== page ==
Definition 1: A class $\mathcal{K}$ of countable transitive models of $\text{ZF}$ has strong "joint forcing extension property" (JFEP) iff for all $M,N\in \mathcal{K}$ there are forcing notions $\langle\mathbb{P}, <_{\mathbb{P}}\rangle\in M,\langle\mathbb{Q}, <_{\mathbb{Q}}\rangle\in N$ and $\mathbb{P}$-generic filter $G$ on $M$ and $\mathbb{Q}$-generic filter $H$ on $N$ such that $M[G]=N[H]$.

Also we say $\mathcal{K}$ has "weak JFEP" if $M[G]\equiv N[H]$.

Definition 2: A expansion $T$ of $\text{ZF}$ has strong/weak JFEP if the collection of its countable transitive models has strong/weak JFEP.

Question: Does $\text{ZF}$ have strong/weak JFEP? If not, is there any expansion of $\text{ZF}$ with strong/weak JFEP? In the other words, can one add strong/weak JFEP to $\text{ZF}$ by adding some new axioms like large cardianl assumptions or axiom of constructibility?


First, I note that the strong JFEP is the same as the medium JFEP, since two transitive sets such as $M[G]$ and $N[H]$ are isomorphic if and only if they are equal.

Next, note that the strong property is just too much.

Theorem. No consistent extension of ZF, which allows a model to be a forcing extension by adding a Cohen real, has the strong JFEP or the medium JFEP.

Proof. For any countable transitive model $M$ of ZF, there are $M$-generic Cohen reals $c$ and $d$ such that $M[c]$ and $M[d]$ have no common forcing extension. One can build $c$ and $d$ so that each of them separately is $M$-generic, but the combination $c\oplus d$ codes a real that collapses all of $M$. This is explained in my answer to this question. QED

This argument can be generalized beyond the forcing to add a Cohen real to any forcing that allows that coding argument to go through, and I believe this might include all forcing.

Theorem. There is a theory $T$ extending ZFC with the strong JFEP.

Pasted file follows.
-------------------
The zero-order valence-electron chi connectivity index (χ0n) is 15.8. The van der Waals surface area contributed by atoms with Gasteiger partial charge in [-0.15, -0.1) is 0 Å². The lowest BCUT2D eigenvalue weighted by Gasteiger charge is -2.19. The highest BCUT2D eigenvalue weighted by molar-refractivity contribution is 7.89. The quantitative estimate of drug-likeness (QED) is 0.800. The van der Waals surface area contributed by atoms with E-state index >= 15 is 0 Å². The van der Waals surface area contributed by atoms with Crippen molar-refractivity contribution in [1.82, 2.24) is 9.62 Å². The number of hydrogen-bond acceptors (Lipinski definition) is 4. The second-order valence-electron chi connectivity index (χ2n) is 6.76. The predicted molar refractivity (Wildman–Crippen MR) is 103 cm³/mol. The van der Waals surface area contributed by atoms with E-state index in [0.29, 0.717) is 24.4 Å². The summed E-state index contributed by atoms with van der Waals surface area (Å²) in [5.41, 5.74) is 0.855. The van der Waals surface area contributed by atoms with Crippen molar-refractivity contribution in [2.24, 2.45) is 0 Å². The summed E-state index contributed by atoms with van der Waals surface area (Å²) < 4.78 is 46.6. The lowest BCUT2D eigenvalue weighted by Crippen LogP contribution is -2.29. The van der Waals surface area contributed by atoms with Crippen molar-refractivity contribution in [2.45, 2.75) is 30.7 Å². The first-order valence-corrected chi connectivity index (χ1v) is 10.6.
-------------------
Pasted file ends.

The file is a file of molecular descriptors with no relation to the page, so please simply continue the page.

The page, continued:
Proof. Assume without loss that there are transitive models of ZFC. Thus, there is a minimal transitive model. Let $T$ be the complete theory of the minimal transitive model $L_\alpha\models ZFC$. Now, the point is that if $M$ and $N$ are models of $T$, then actually $M=N$, since both must have the form $L_\beta$ for some $\beta$ but it cannot be that $\beta\gt\alpha$ and so both are equal to the minimal transitive model itself. Since $M=N$, of course it follows that they have a common forcing extension. QED

This idea seems to generalize to many other theories.

Meanwhile, it is easy to get the weak JFEP.

Theorem. Every complete theory trivially has the weak JFEP.

Proof. If $T$ is complete and $M,N\models T$, then they are already elementarily equivalent and they are forcing extensions of themselves by trivial forcing. QED

  • $\begingroup$ Thank you Joel. I will edit the triviality on Medium JFEP. My emphasis in this question is on searching for some expansion of $\text{ZF}$ with strong/weak JFEP. $\endgroup$ – user42090 Nov 25 '13 at 18:32

Note that it is consistent that $\sf ZFC$ doesn't have weak JFEP either. Suppose that there are exactly two different height of transitive models, that is some $\alpha<\beta$ such that $L_\alpha$ and $L_\beta$ are both countable transitive models of $\sf ZFC$.

In $L_\beta$ we have that $L_\alpha$ is a countable transitive model, so in $L_\beta$ there exists a transitive countable model of $\sf ZFC$, whereas in $L_\alpha$ there are no transitive models of $\sf ZFC$ at all. Since the models agree on $\omega$, they also agree on the theory they think is $\sf ZFC$.

Since we cannot add a countable transitive model of $L_\alpha$ by forcing, and we cannot destroy the fact that $L_\alpha\in L_\beta$ is a countable transitive model, it is impossible for any $L_\alpha[G]$ and $L_\beta[H]$ to be elementary equivalent.

Note that it is consistent that $\sf ZFC$ doesn't have transitive models at all, in which case it has strong JFEP trivially.


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